WGA-AMPTP Negotiations Start the 2nd Week in March

Our fingers already are crossed for this, just in from the WGAW:

Dear WGAW Member,

We’re writing to let you know that the Writers Guilds of America, West and East are beginning formal contract negotiations with The Alliance of Motion Picture and Television Producers (AMPTP) on Monday, March 13, 2017.  The talks will take place at AMPTP headquarters. The current Minimum Basic Agreement (MBA) expires on May 1, 2017.

Executive Director David Young will serve as Chief Negotiator.

The members of the 2017 Negotiating Committee are listed below.

Chip Johannessen, Co-Chair
Chris Keyser, Co-Chair
Billy Ray, Co-Chair

Alfredo Barrios, Jr.
Andrea Berloff
Adam Brooks
Zoanne Clack
Marjorie David
Kate Erickson
Jonathan Fernandez
Travon Free
Howard Michael Gould
Susannah Grant
Erich Hoeber
Richard Keith
Warren Leight
Alison McDonald
Luvh Rakhe
Shawn Ryan
Stephen Schiff
David Shore
Meredith Stiehm
Patric M. Verrone
Eric Wallace
Beau Willimon
Nicole Yorkin

Howard A. Rodman, WGAW President, ex-officio
Michael Winship, WGAE President, ex-officio
David A. Goodman, WGAW Vice President, ex-officio
Jeremy Pikser, WGAE Vice President, ex-officio
Aaron Mendelsohn, WGAW Secretary-Treasurer, ex-officio
Bob Schneider, WGAE Secretary-Treasurer, ex-officio

We will keep you posted about any significant developments.

In Solidarity,

Howard A. Rodman, President

David A. Goodman, Vice President

Aaron Mendelsohn, Secretary-Treasurer

How the worlds of TV and video game writing are moving closer together

Further proof that it ain’t yer father’s TV biz anymore. Who sez this isn’t the Golden Age of Electronic Media and, you know, writing for same?

Opportunity awaits. Time to make a move, yeah?


by Jimi Famurewa

When considering video games and television shows, it’s tempting to view them as rivals. Logic tells us that they are two distinct mediums competing for eyeballs and, in practical terms, the HDMI cable privileges for the big telly.

But now, thanks to a free transfer of creatives and a general cross-pollination of ideas, these two worlds are converging in dramatic style. Hold onto your moth-eaten Lund jumpers, box set snobs: the gamers are taking over prestige TV.

Fittingly, a series that explores the intersection of the past and the future is leading this trend. Westworld’s first series may have riffed intriguingly on the mechanics of virtual worlds and the lax morals within a Grand Theft Auto-ish playscape on screen but, behind the camera, there was a direct link to the world of video games.

Halley Gross, a California-based screenwriter who co-wrote two of those first 10 episodes, also works for lauded game studio Naughty Dog and will be one of the script masterminds helping to concoct their upcoming survival blockbuster The Last of Us Part II.

the Netflix-stoked age of Peak TV. The Beach author and film-maker Alex Garland — who scripted innovative platformer Enslaved: Odyssey to the West — is currently developing a mystery-shrouded show with the production team behind his cult hit Ex Machina. Rise of the Tomb Raider writer Rhianna Pratchett is working on The Watch, a fantasy police procedural based on some of the stories from her late father Terry’s Discworld series. Ken Levine, the auteur behind stylish first-person shooter Bioshock, is making things difficult for himself by attempting an interactive reboot of The Twilight Zone. The list goes on.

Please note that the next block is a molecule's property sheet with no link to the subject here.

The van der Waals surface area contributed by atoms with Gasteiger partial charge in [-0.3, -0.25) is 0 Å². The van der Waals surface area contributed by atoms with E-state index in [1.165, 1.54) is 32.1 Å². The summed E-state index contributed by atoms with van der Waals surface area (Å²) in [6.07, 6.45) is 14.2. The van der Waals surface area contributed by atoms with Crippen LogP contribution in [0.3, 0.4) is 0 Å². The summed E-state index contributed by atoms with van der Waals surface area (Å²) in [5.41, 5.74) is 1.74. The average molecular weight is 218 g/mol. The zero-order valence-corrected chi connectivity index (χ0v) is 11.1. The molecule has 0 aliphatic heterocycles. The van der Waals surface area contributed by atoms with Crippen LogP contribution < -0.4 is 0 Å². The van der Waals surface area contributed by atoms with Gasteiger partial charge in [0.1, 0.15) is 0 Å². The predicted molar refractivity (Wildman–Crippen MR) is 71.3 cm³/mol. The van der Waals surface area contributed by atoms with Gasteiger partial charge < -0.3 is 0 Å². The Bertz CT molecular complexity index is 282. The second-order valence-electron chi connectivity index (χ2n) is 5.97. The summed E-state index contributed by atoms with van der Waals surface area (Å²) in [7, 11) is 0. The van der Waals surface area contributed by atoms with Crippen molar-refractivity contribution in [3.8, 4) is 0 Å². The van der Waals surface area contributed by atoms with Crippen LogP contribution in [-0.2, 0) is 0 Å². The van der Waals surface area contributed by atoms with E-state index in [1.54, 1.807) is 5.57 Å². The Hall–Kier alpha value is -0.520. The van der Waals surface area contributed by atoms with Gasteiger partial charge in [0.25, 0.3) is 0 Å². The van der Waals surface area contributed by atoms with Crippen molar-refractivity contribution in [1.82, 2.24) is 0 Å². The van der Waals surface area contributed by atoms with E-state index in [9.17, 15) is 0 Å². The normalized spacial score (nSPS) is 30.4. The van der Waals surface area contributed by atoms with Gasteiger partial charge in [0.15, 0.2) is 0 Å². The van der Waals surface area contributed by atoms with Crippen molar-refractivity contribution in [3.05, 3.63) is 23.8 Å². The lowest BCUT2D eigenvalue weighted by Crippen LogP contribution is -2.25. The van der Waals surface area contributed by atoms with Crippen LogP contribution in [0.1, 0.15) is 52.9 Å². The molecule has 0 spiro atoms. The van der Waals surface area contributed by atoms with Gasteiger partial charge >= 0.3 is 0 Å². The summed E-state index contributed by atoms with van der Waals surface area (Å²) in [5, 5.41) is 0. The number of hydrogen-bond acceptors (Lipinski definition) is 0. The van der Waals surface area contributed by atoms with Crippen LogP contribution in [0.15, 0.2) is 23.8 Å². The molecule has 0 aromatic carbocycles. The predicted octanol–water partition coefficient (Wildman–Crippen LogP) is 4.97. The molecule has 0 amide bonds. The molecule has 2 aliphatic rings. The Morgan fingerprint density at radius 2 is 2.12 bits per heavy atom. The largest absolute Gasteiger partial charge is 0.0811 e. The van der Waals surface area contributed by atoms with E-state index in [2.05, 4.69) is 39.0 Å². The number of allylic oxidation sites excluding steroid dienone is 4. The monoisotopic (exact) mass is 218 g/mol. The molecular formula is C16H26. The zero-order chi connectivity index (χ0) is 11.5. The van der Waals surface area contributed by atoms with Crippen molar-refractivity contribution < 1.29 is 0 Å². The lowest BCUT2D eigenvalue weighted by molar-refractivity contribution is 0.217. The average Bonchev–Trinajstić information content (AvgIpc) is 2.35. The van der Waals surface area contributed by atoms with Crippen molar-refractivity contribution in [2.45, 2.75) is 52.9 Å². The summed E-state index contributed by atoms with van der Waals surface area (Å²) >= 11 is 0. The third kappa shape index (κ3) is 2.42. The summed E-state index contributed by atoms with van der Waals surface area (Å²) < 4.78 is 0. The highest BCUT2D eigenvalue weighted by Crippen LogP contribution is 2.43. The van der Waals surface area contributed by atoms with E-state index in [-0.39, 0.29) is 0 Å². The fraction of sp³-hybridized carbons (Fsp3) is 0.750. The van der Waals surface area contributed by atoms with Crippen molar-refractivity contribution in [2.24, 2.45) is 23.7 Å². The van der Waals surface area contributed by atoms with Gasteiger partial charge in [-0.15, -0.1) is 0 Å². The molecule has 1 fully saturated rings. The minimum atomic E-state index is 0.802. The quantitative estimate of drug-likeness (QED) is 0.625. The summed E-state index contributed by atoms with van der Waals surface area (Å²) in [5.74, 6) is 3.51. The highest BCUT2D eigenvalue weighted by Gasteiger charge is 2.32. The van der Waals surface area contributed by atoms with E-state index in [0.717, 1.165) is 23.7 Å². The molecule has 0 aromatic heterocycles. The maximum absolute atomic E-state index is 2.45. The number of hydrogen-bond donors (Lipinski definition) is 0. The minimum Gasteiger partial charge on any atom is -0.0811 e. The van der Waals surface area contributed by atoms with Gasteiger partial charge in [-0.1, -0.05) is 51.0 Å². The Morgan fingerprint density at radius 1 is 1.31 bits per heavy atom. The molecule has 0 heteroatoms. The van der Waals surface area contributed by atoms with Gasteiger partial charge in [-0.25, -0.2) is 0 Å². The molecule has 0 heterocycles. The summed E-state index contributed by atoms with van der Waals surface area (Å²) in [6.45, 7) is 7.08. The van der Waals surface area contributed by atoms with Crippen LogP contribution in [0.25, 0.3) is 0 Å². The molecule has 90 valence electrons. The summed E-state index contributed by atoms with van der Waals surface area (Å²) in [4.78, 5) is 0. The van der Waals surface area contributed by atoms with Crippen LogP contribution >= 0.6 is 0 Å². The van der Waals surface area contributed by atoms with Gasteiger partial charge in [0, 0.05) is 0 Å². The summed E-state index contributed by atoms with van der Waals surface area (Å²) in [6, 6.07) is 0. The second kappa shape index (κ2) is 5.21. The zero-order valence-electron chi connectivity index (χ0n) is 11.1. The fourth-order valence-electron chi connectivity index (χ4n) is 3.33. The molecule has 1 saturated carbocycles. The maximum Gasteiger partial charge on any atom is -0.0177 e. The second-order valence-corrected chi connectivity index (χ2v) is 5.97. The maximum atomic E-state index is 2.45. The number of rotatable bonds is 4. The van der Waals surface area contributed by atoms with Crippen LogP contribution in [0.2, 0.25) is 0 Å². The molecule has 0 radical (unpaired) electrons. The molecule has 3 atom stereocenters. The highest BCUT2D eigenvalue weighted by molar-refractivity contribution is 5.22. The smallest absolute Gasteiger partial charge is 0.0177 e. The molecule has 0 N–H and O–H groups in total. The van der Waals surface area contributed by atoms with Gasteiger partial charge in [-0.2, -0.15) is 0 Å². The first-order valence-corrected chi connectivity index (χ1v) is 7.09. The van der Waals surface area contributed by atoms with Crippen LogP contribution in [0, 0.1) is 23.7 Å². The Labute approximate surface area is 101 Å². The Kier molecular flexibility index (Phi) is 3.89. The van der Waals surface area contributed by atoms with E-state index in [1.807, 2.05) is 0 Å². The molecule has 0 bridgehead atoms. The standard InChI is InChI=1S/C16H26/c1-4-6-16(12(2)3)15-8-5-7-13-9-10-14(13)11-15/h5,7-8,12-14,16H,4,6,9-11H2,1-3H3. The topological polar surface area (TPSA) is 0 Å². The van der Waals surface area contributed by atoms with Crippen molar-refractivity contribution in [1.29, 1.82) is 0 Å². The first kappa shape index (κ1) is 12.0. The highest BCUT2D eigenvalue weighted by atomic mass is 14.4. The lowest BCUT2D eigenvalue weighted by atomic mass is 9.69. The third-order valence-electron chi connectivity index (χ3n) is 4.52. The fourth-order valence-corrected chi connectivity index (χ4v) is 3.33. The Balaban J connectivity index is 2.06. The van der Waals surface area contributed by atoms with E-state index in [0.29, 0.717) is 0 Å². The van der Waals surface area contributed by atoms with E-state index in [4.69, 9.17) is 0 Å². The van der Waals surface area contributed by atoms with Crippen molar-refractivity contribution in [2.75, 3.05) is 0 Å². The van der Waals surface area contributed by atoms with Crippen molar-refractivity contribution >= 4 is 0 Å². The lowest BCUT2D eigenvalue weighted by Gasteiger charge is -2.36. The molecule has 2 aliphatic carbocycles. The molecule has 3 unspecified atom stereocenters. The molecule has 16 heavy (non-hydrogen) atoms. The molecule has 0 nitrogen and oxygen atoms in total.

So what’s prompting these writers to leap between industries?

“The potential for narrative strength and complexity in games has increased,” says Richard Morgan, a sci-fi author who has written games such as Syndicate and Crysis 2 for EA and is now acting as a consultant on Netflix’s adaptation of his futuristic thriller Altered Carbon….

Read it all at Standard

Indie Filmmakers – Amazon Wants You!

And this time it looks like they really mean it:

Check out Amazon Direct!

by Jason Guerrasio

With the Sundance Film Festival just finished, filmmakers whose films didn’t get sold during the festival are now trying to come up with a strategy to stay relevant in the eyes of buyers.

In the hopes of attracting some of the movies that aren’t having distributors knocking down their doors, Amazon announced before the festival began that any feature film that played at this year’s Sundance can join its Amazon Video Direct platform, a service that Amazon touts as being a “self-service publishing interface, without the need for complex negotiations or contracts.”

But numerous filmmakers and producers at Sundance who talked to Business Insider expressed uncertainty about how beneficial the service would be not just to titles at the fest, but for independent films that are desperately looking for some kind of release.

Amazon launched the self-distribution platform Amazon Video Direct (AVD) last May with the intention, as AVD head Eric Orme told Business Insider, to give filmmakers “another avenue if they don’t feel they will secure distribution.”

It’s free of charge to upload any film to the platform. The only requirement is that it must meet the Amazon Video guidelines and contain captions or subtitles. You then select the options on how the movie will be viewed — rent, buy, available for free on the site with ads, or available on Amazon Prime. Then the movie is on the service for potentially millions to see.

A filmmaker can track how it’s performing by using their AVD dashboard to see how many people are viewing the content and where in the world it’s being viewed.

But because of the prestige that comes with being selected to show at Sundance, Amazon is dishing out upfront cash to entice filmmakers there.

In a program touted as “Film Festival Stars,” AVD (not to be mistaken with Amazon Studios, which acquires films for theatrical/streaming and produces projects in house) will provide Sundance 2017 titles that join by February 28 a publishing bonus as well as enhanced royalty rates.